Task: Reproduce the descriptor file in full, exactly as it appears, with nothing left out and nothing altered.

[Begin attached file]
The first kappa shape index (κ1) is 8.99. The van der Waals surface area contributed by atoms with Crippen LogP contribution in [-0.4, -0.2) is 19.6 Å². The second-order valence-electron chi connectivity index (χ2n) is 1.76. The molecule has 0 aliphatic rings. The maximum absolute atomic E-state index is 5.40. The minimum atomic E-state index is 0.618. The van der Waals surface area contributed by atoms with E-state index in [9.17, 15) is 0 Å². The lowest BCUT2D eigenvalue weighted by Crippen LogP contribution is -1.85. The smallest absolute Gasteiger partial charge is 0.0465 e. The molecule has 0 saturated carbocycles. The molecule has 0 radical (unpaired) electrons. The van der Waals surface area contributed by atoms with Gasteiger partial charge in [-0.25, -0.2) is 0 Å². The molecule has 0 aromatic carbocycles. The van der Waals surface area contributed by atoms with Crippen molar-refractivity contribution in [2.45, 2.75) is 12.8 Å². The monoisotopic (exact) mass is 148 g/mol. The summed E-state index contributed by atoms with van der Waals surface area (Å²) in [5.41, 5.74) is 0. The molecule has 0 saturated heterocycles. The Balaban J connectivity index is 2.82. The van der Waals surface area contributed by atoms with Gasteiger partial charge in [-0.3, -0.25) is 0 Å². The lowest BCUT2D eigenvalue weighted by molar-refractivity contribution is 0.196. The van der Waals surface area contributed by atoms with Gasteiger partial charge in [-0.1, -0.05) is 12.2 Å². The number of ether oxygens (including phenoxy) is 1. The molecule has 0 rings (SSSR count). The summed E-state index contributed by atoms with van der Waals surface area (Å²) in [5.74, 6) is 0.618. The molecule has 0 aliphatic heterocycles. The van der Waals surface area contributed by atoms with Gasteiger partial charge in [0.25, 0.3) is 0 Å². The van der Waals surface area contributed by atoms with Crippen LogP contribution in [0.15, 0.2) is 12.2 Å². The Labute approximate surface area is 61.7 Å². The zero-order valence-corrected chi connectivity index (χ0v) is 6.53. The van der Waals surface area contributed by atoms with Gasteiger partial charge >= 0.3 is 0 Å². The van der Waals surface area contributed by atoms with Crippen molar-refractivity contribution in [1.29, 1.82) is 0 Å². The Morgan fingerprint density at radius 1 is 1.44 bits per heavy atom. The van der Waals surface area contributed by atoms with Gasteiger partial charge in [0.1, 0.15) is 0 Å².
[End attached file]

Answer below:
The first kappa shape index (κ1) is 8.99. The van der Waals surface area contributed by atoms with Crippen LogP contribution in [-0.4, -0.2) is 19.6 Å². The second-order valence-electron chi connectivity index (χ2n) is 1.76. The molecule has 0 aliphatic rings. The maximum absolute atomic E-state index is 5.40. The minimum atomic E-state index is 0.618. The van der Waals surface area contributed by atoms with E-state index in [9.17, 15) is 0 Å². The lowest BCUT2D eigenvalue weighted by Crippen LogP contribution is -1.85. The smallest absolute Gasteiger partial charge is 0.0465 e. The molecule has 0 saturated carbocycles. The molecule has 0 radical (unpaired) electrons. The van der Waals surface area contributed by atoms with Gasteiger partial charge in [-0.25, -0.2) is 0 Å². The molecule has 0 aromatic carbocycles. The van der Waals surface area contributed by atoms with Crippen molar-refractivity contribution in [2.45, 2.75) is 12.8 Å². The monoisotopic (exact) mass is 148 g/mol. The summed E-state index contributed by atoms with van der Waals surface area (Å²) in [5.41, 5.74) is 0. The molecule has 0 saturated heterocycles. The Balaban J connectivity index is 2.82. The van der Waals surface area contributed by atoms with Gasteiger partial charge in [-0.3, -0.25) is 0 Å². The lowest BCUT2D eigenvalue weighted by molar-refractivity contribution is 0.196. The van der Waals surface area contributed by atoms with Gasteiger partial charge in [-0.1, -0.05) is 12.2 Å². The number of ether oxygens (including phenoxy) is 1. The molecule has 0 rings (SSSR count). The summed E-state index contributed by atoms with van der Waals surface area (Å²) in [5.74, 6) is 0.618. The molecule has 0 aliphatic heterocycles. The van der Waals surface area contributed by atoms with Gasteiger partial charge in [0.25, 0.3) is 0 Å². The van der Waals surface area contributed by atoms with Crippen LogP contribution in [0.15, 0.2) is 12.2 Å². The Labute approximate surface area is 61.7 Å². The zero-order valence-corrected chi connectivity index (χ0v) is 6.53. The van der Waals surface area contributed by atoms with Gasteiger partial charge >= 0.3 is 0 Å². The van der Waals surface area contributed by atoms with Crippen molar-refractivity contribution in [1.29, 1.82) is 0 Å². The Morgan fingerprint density at radius 1 is 1.44 bits per heavy atom. The van der Waals surface area contributed by atoms with Gasteiger partial charge in [0.1, 0.15) is 0 Å².